I developed an impingement syndrome of my shoulder slowly over time (I think). I've had acupuncture and physical therapy (oh, and also massages) and still have pain all the time. Where do I go from here?
Pain can be a good thing. For one thing, it is protective. It is a normal response of the body when there is an injury. The body uses pain to protect itself while it is healing. But in time, the healing processes are completed and the pain goes away. That is the normal healing response.
But in cases like yours, a persistent pain response gets turned on in the central nervous system and it doesn't get turned off. The result is chronic pain from this phenomenon we call central hypersensitivity. Pain is felt with even a small touch or input. Pain is felt with lower mechanical pressure than would normally elicit a painful response. And this doesn't just occur in the arm or leg that's hurt. The heightened pain response is perceived throughout the body. That's what we mean by "central" hypersensitivity.
The pain response of patients with subacromial impingement syndrome or SIS can become centralized. Studies show, once the tissue has healed, the hypersensitivity continues causing persistent pain even after treatment. This has been proven by testing pain responses to mechanical pressure applied to the skin.
People with central hypersensitivity clearly have reduced pain thresholds (it takes less pressure than normal to cause pain). The reduced pain thresholds are observed at the site of the shoulder problem and in other parts of the arm unaffected by the injury.
Comparing the pain responses of the individuals with SIS to normal controls (people without shoulder problems) confirms that patients with SIS have much lower pain thresholds compared with the control subjects. In other words, the patients with SIS feel a painful response when a rubber tip is touched to the skin sooner and with less pressure compared with normal adults. And the sensation causes pain in the SIS group when it is just felt as pressure to the control group.
What can this information do to help you? First, it offers reassurance that what you are experiencing is a real event and it's something controlled by the nervous system. Second, it may help answer the question which came first: the chronic pain or the central hypersensitivity. And third, by treating the nervous system component of pain (not just the anatomic or biomechanical aspects of the problem), it might be possible to end this problem.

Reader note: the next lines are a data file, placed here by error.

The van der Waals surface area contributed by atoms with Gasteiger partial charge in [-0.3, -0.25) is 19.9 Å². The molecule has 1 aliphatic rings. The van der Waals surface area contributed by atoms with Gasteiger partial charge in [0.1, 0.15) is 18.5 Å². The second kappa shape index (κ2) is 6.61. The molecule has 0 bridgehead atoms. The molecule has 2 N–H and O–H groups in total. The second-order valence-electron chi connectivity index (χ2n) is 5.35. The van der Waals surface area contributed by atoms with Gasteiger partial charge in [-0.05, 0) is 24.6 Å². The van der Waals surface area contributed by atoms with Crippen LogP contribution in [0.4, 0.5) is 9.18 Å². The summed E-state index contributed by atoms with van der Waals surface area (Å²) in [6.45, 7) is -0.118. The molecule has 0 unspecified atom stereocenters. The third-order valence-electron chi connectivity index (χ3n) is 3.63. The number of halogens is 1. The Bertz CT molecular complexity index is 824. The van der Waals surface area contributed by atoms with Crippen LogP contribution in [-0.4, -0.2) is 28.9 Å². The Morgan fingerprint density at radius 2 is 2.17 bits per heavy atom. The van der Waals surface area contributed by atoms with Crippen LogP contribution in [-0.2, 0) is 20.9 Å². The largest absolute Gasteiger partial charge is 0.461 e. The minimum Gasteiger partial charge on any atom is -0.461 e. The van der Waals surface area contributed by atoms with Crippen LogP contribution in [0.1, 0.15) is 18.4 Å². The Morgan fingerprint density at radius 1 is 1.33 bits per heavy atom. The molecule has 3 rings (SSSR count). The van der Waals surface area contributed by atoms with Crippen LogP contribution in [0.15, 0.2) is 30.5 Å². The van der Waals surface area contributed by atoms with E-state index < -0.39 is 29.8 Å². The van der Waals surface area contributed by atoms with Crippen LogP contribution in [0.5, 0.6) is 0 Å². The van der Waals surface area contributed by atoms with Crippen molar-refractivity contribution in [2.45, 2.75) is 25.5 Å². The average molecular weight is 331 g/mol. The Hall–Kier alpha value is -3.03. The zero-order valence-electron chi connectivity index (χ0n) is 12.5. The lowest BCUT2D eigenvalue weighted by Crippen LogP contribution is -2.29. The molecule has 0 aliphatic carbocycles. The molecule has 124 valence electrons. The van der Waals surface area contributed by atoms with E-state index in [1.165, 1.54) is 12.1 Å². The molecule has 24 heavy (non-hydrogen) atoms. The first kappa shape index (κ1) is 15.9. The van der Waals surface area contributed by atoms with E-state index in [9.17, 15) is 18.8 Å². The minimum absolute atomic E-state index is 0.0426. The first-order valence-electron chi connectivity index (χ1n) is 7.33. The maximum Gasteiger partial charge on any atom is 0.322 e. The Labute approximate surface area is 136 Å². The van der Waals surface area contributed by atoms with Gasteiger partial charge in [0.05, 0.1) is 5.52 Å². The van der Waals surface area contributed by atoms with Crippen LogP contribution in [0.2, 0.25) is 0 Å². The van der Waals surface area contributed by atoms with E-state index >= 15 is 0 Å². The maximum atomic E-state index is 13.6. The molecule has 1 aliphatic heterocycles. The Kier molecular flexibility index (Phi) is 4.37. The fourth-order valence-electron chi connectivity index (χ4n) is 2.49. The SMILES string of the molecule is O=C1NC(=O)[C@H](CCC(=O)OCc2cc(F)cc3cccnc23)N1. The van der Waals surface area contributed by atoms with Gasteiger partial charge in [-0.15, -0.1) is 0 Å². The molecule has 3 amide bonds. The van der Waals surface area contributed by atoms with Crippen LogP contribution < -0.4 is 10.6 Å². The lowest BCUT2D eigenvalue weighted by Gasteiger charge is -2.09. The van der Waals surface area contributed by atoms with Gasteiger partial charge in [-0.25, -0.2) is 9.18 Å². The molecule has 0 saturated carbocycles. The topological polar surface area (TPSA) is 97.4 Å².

The treatment you have already tried is a good place to start. It may just take longer to get the pain responses turned around than might normally be expected. Adding relaxation techniques such as meditation, tai chi, qi gong, and/or physiologic quieting (something your physical therapist can help you with) may be helpful, too.
In some cases, medications used to quiet the central nervous system have proven helpful. These may include antidepressants and off-label use of other medications. If you don't need a specific referral to a pain clinic, then your primary care physician is probably the best one to prescribe the right medication to help you.
You can also seek the counsel of a pharmacist who may be able to recommend the right medication for your situation. Often, it takes a whole host of treatment combinations. Be patient in finding the right choice(s) for you. And be aware that what works today or this week may have to be changed or tweaked a week or a month from now.
Tracy Maria Paul, BS, et al. Central Hypersensitivity in Patients with Subacromial Impingement Syndrome. In Archives of Physical Medicine and Rehabilitation. December 2012. Vol. 93. No. 12. Pp. 2206-2209.
*Disclaimer:* The information contained herein is compiled from a variety of sources. It may not be complete or timely. It does not cover all diseases, physical conditions, ailments or treatments. The information should NOT be used in place of visit with your healthcare provider, nor should you disregard the advice of your health care provider because of any information you read in this topic.